He was indefatiguable in his pursuit of best practices for the education and post-graduate training of neuropsychologists. He was an essential participant in the work of the Houston Conference and within the American Board of Clinical Neuropsychology (ABCN). His two-year fellowship program at the Neurology Department of the University of Wisconsin Medical School – Milwaukee Clinical Campus during the decade of the 1980s was to become a model of post-graduate training in neuropsychology.

A student of Dr. Arthur L. Benton, he was instrumental in the development of the Multilingual Aphasia Examination (MAE), the Facial Recognition Test (FRT), the Judgment of Line Orientation test (JLO), and the Presidents Test (PT). He was a co-author of the influential “Contributions to Neuropsychological Assessment: A Clinical Manual” with Dr. Benton and with several other neuropsychologists with whom he was colleagues during his time at the University of Iowa and afterwards.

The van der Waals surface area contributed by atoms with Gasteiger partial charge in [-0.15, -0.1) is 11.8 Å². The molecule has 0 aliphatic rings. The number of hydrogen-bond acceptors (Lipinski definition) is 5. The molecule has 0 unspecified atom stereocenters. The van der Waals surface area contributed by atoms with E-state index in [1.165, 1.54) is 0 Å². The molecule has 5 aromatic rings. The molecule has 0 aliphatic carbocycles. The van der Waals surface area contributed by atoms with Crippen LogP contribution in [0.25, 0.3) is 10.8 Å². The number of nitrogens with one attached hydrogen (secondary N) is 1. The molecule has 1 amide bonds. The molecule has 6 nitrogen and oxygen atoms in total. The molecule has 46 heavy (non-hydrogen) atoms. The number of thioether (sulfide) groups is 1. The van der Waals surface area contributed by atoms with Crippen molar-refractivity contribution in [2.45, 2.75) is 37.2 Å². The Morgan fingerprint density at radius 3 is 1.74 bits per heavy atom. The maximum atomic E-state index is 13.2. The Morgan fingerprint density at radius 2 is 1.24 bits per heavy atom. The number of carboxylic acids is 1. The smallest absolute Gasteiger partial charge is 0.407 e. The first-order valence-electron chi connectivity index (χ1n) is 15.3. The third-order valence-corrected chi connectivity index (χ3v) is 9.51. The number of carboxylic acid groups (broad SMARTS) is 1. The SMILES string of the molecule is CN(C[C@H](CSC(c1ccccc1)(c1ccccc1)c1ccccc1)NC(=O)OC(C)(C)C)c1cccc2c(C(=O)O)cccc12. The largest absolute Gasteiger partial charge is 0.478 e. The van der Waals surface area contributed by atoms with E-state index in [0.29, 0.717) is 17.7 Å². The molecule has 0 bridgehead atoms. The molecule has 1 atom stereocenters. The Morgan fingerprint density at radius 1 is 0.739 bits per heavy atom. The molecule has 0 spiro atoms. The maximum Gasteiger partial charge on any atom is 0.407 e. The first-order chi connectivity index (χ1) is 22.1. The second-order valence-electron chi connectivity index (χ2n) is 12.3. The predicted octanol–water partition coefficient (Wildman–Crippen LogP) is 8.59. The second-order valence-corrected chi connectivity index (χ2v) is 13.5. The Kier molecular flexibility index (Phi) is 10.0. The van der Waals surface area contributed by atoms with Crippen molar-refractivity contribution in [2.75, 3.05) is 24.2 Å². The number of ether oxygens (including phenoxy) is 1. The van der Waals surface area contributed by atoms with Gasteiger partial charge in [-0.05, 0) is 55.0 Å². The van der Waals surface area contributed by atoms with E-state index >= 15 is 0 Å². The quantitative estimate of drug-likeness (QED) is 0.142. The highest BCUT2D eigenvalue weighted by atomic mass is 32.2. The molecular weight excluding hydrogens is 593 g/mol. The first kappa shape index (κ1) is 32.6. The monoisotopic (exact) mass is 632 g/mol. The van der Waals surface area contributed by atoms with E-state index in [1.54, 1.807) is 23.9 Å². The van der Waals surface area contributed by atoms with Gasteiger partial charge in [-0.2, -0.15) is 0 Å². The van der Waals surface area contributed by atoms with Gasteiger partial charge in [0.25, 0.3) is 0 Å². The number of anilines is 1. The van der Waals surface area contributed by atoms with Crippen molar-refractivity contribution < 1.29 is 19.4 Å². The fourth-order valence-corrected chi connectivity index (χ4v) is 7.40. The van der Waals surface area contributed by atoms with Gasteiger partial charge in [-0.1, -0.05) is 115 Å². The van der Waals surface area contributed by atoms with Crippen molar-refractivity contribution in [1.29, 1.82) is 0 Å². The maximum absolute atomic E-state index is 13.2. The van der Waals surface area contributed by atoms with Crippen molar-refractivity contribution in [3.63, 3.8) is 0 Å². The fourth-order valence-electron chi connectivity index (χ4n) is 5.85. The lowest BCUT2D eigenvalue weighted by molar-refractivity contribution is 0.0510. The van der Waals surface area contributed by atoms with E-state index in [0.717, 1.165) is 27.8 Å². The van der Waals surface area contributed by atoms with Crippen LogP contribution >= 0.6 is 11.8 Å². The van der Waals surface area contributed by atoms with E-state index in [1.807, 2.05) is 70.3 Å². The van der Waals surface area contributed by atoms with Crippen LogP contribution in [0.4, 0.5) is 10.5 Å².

Among the recognitions and awards he received over the years, he was the recipient of the Distinguished Career Award from International Neuropsychological Society (INS) in 2012. The announcement text for this award opened with this memorable introduction, “Convenimus ut homo liberalis et litterato summo cum ordine!" (We come to pay tribute to a gentleman and scholar of the highest caliber!)

Indeed.

Sunday, September 27, 2015

fMRI Course Coming to Coursera in October